So why was I, to put it mildly, exceedingly miserable, when I donned my own down jacket this week just to check it? At first I was happy to renew its acquaintance. Good! It still fit me perfectly even after its prolonged Israeli summer repose. I zipped it up and carefully inspected its appearance in the mirror. Fine, I just needed to hang it up again and then I could get on with the day’s schedule.

I started to pull the zipper open. And then I realized that it just wouldn’t open. The zipper remained tightly closed no matter how much I tugged.

Did I say it fit perfectly? Now I began to realize that it fit too well for comfort in a warm indoor room. I tugged and tugged but nothing moved.

I realized that I was sweating all over. My garments began to feel as if I were clothed in many layers of sopping wet clothes inside a sauna set to its highest temperature.

If it were not for the Corona scare I would have sought out the help of a neighbor, if I could find one at home. But because of Corona, I never went to anyone’s home, and certainly I didn’t want to have to stand as close as I would need to, for someone to help with that problem. And surely they, too, wouldn’t agree to this closeness.

I considered my options. There were only three.

One was to take scissors and attempt to cut through the coat.

But wasn’t it forbidden to willingly destroy a garment?

One was to remain panicky hot and become ever hotter, until chas v’sholom, I would pass out.

That option didn’t have much allure either.

A subdivision of this option was a vivid mental picture that pervaded my overwrought imagination. I saw myself still conscious but living the rest of my life locked in the stifling coat. I would have to sleep in it with all my clothes wet with perspiration clinging to my heated self under its confining bounds. Would not this be worse still?

The third option was to pray to Hashem for a miracle.

So I chose the third option and prayed and prayed.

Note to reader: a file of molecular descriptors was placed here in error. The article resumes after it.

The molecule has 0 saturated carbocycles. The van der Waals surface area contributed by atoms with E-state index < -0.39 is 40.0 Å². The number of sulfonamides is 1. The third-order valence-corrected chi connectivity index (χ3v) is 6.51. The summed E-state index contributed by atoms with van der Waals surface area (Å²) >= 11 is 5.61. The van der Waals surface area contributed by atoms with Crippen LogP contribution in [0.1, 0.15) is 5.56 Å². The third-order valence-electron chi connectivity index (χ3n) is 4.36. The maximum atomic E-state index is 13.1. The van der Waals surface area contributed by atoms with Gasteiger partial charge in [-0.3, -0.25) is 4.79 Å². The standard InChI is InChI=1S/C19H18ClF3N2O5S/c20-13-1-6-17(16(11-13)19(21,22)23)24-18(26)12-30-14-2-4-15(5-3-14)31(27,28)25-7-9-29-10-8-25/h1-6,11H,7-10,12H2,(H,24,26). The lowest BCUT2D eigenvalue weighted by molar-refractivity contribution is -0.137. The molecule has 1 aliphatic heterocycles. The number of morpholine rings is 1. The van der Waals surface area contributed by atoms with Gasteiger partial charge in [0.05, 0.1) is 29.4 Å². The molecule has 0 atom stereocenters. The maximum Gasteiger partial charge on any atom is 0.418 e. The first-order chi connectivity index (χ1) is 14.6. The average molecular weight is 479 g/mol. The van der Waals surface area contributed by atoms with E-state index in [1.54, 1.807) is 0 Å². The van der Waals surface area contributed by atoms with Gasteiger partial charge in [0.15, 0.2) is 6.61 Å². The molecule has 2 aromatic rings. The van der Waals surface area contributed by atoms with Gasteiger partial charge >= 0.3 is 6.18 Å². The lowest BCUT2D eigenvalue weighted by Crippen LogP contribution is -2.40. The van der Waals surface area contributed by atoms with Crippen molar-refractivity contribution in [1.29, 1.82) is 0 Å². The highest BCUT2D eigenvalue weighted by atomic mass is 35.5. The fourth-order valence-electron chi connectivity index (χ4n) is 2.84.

And then something happened.

First, suddenly I vaguely recalled that I had recently found in my email a message from a source I usually never took time to read. This source was informing its readers how to manage common household problems, one of which was what to do to loosen a stuck zipper!

Since I don’t sew much, I didn’t pay attention at the time. However a faint impression struck me now that it had said to use pencil lead to loosen the prongs of the zipper.

Or was my desperation causing me to fabricate this whole email, as a mirage appearing to a thirsty desert traveler? As far as I knew I didn’t possess any pencil anyway, as I generally have no use for one. But wait, hadn’t I once caught sight of an ancient stub of pencil when searching for a pen among my trays of odd objects?

I began to sort through my collection of trays. Just when I was about to give up, I did discover an old pencil. There was only a tiny tip of lead showing, and I certainly didn’t possess a pencil sharpener.

Still, with no other option, I rubbed at the zipper with the point of the pencil. Nothing moved. As I fervently prayed I jabbed harder and harder at the top of the zipper.

And suddenly Hashem answered me.

To my intense shock as I jabbed at the zipper, it suddenly opened all the way down.

I shouted with joy. I couldn’t believe it. Hashem had answered my prayers.

He had released me from my prison! I was a free woman!

In fact Hashem had granted me not one but four miracles. For He had also sent the refuah before the makah, by sending me the email that I usually never read. And then there was the unlikely discovery of an old pencil that I don’t recall ever buying, and the miracle of the pencil working in spite of the very tiny drop of lead showing.

Indeed, we live surrounded by Hashem’s miracles. I don’t know yet if the coat can be repaired, but it has certainly already served an extraordinary Divine purpose.